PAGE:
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'Reel' chance that fishing spat over... if conditions are fair

'Reel' chance that fishing spat over... if conditions are fair

Monday 11 April 2022

'Reel' chance that fishing spat over... if conditions are fair

Monday 11 April 2022


European politicians are asking for reassurance that conditions attached to French fishing licences are applied in good faith.

As the bitter row that saw Jersey accused of breaking Brexit and a blockade of the island's ports finally appears to be drawing to a close, MEPs have called for no "restrictive and controversial interpretations" of the rules governing where, when and how French vessels can fish in the waters around Jersey and Guernsey in a symbolic resolution approved with 619 votes to 12 on Tuesday.

"We have to understand France and especially those regions who, basically from their shores, can see Jersey and Guernsey. They always had a relationship with them. They used to fish in each other's waters and really live well with each other and then Brexit really reshuffled this relationship," European Fisheries Commissioner Virginijus Sinkevicius told the FT yesterday.

France had previously warned of potential legal action.

Mr Sinkevicius indicated, however, that a truce had been reached. "We have managed to achieve most of the licences that have been requested," he stated, going on to praise the "spirit of good neighbourliness" which he said had "generally prevailed".

The fishing feud erupted in early 2021 after the UK's departure from the EU meant that arrangements for the historically shared waters between Jersey and France had to be redrawn.

Jersey put in place a licensing system, which some French fishers complained was difficult to apply to because too much evidence was needed. Some successful applicants complained that they came with overly stringent conditions.

To ease tensions, Jersey offered to hit pause on the imposition of any conditions attached to each licence, opting to firstly resolve the issue of how many fishers should be granted licences to operate in the island's territorial waters. As of March, 131 French boats were licensed to fish around Jersey – less than half of the roughly 350 able to fish prior to Brexit.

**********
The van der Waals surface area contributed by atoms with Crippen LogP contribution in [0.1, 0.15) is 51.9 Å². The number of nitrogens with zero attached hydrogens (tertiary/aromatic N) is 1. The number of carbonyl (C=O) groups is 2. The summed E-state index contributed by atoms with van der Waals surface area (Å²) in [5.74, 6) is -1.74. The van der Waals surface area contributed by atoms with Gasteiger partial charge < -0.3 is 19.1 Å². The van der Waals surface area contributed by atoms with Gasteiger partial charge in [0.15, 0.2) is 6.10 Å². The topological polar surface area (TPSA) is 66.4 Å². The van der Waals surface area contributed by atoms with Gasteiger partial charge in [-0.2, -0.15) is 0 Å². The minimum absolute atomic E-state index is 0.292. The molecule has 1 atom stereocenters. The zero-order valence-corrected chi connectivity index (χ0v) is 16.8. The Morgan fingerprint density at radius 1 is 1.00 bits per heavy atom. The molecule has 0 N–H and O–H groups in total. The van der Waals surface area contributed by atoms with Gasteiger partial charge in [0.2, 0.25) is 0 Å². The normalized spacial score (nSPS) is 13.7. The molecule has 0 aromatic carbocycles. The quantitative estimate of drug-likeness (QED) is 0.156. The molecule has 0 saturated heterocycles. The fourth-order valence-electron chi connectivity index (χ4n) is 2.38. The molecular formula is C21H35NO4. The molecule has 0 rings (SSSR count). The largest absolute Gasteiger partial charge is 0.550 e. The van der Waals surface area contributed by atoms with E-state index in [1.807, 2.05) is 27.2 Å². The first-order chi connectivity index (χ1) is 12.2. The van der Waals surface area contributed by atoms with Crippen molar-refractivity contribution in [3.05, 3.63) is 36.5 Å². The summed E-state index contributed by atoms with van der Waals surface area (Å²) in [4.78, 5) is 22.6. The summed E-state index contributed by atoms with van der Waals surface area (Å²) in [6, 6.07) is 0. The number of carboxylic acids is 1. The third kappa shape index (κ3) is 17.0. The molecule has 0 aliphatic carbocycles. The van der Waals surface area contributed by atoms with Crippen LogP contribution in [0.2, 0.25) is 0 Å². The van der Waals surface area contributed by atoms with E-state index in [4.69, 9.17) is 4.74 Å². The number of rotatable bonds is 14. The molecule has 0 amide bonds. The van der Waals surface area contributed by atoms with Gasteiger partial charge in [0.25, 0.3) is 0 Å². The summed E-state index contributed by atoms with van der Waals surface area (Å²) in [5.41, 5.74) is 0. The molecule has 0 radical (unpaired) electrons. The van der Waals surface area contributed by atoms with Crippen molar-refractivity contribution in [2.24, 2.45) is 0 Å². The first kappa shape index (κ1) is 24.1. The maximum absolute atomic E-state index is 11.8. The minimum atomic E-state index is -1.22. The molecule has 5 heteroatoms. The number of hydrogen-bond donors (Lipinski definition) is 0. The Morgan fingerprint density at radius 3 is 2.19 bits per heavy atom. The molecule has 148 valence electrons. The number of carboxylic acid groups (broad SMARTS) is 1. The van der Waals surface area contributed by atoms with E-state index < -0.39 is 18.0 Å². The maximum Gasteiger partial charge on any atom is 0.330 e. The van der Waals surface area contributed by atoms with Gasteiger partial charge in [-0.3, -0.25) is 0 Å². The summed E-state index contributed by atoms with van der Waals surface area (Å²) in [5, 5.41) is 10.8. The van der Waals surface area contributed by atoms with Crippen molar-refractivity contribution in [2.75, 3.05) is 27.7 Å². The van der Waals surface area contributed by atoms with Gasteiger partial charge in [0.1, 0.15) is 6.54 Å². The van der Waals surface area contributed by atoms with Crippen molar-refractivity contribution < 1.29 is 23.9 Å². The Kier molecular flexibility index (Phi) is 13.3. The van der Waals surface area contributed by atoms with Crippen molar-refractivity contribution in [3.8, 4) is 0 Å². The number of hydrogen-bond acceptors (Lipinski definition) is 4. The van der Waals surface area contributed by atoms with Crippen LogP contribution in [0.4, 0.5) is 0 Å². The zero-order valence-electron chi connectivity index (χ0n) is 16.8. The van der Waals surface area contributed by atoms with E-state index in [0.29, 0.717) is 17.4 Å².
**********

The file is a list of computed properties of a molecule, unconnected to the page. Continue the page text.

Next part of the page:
Jersey has previously said that any conditions that apply to the new licences would be based on the same criteria applied under the previous Bay of Granville agreement.

Ministers said last month that they were keen to apply these, but that the UK firstly wanted to present these 'nature and extent' restrictions to the EU along with conditions set by the other Crown Dependencies.

On Jersey's side, one of the significant frustrations was that the rules of the post-Brexit trade agreement between the UK and the EU prevented the island communicating directly with affected fishers just across the water. Instead, evidence of past fishing activity sent by Norman and Breton fishers to officials in Jersey had to go via Paris, Brussels and London, with data often held-up or even lost along the way.

Girardin Gorst Le Fondre Gorst.jpg

Pictured: French Minister of the Sea Annick Girardin meeting Jersey Ministers online in January.

Last month, Jersey Ministers revealed that this position had changed after French President Emmanuel Macron gave Breton and Norman fishers the green light to communicate with island authorities directly.

Home Affairs Minister Deputy Gregory Guida described this as a "massive step forward".

Pictured top: The fishing dispute was at its most intense last May, when a flotilla of French fishing boats protested outside the Harbour.

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Posted by Guy de Faye on
It is frankly laughable that EU politicians are requesting that conditions due to be attached to "French" fishing licences should be "applied in good faith".

Following the UK's departure from the EU there has been no evidence of "good faith" from Brussels, only ongoing disruption, with France being the worst offender.

EU MEPs are experts at allowing imposition of "restrictive and controversial interpretations" of prevailing regulations, Express readers will recall numerous examples of obstructive behaviour.

French fishing vessels have "fished out" their own waters and will do the same to Channel Island fishing grounds. They are plunderers and profiteers and the 131 licences that Jersey has been obliged to grant are 131 too many - if the conservation of local fish stocks is our long term ambition.

I would be very surprised if the European Fisheries Minister, the Lithuanian Virginius Sinkevičius, has any understanding of the historical relationship between Brittany, the Channel Islands and Normandy, let alone the details of the former Granville Bay Treaty. We are, realistically, listening to positioning on negotiations with the UK - which the Channel Islands should never have been involved in.

If readers are unfamiliar with the inept nature of the EU Parliament and its MEPs, the impending conditions are actually deliberately aimed at being restrictive. They will direct where vessels can fish, what crustacea, fish and shellfish can be taken and how much may be caught. This has no chance of being anything other than controversial, from the French perspective.
As for "the spirit of good neighbourliness", just ask a Jersey fisherman how that is going.

Jersey must take a hard line, simply to ensure preservation of stocks. Bass numbers are down by 80%. Once again, I urge Islanders to send a pre-emptive message by boycotting French products, especially wine, until the fishing dispute is resolved in Jersey's favour.
Posted by Robert Gabriel on
Unfortunately, when it comes to livelihood's being threatened all reason goes out the window. Thankfully, and despite the unnecessary political posturing coming from both London & Paris this saga can now be laid to rest!
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